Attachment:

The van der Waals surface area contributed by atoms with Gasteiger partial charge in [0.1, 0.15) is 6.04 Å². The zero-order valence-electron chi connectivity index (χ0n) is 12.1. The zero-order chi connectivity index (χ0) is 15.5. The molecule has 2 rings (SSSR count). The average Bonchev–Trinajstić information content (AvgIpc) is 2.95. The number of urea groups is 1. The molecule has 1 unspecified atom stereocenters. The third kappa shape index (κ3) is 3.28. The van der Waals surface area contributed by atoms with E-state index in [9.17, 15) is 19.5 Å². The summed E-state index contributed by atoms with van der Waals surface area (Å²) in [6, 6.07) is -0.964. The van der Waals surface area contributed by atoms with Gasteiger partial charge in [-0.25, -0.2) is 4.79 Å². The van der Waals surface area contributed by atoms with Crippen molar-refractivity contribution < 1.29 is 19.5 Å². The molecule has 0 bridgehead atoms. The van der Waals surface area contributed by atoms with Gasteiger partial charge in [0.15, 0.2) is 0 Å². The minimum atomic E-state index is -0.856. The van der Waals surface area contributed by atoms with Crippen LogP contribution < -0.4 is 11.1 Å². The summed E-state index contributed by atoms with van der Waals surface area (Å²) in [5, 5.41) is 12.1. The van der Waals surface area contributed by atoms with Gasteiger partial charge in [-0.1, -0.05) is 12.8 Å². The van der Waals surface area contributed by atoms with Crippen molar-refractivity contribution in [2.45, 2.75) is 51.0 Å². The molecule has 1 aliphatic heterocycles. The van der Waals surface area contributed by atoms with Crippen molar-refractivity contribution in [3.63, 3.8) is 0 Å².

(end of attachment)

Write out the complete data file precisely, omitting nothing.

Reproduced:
The van der Waals surface area contributed by atoms with Gasteiger partial charge in [0.1, 0.15) is 6.04 Å². The zero-order valence-electron chi connectivity index (χ0n) is 12.1. The zero-order chi connectivity index (χ0) is 15.5. The molecule has 2 rings (SSSR count). The average Bonchev–Trinajstić information content (AvgIpc) is 2.95. The number of urea groups is 1. The molecule has 1 unspecified atom stereocenters. The third kappa shape index (κ3) is 3.28. The van der Waals surface area contributed by atoms with E-state index in [9.17, 15) is 19.5 Å². The summed E-state index contributed by atoms with van der Waals surface area (Å²) in [6, 6.07) is -0.964. The van der Waals surface area contributed by atoms with Gasteiger partial charge in [-0.25, -0.2) is 4.79 Å². The van der Waals surface area contributed by atoms with Crippen molar-refractivity contribution < 1.29 is 19.5 Å². The molecule has 0 bridgehead atoms. The van der Waals surface area contributed by atoms with Gasteiger partial charge in [0.15, 0.2) is 0 Å². The minimum atomic E-state index is -0.856. The van der Waals surface area contributed by atoms with Crippen LogP contribution < -0.4 is 11.1 Å². The summed E-state index contributed by atoms with van der Waals surface area (Å²) in [5, 5.41) is 12.1. The van der Waals surface area contributed by atoms with Gasteiger partial charge in [-0.1, -0.05) is 12.8 Å². The van der Waals surface area contributed by atoms with Crippen molar-refractivity contribution in [2.45, 2.75) is 51.0 Å². The molecule has 1 aliphatic heterocycles. The van der Waals surface area contributed by atoms with Crippen molar-refractivity contribution in [3.63, 3.8) is 0 Å².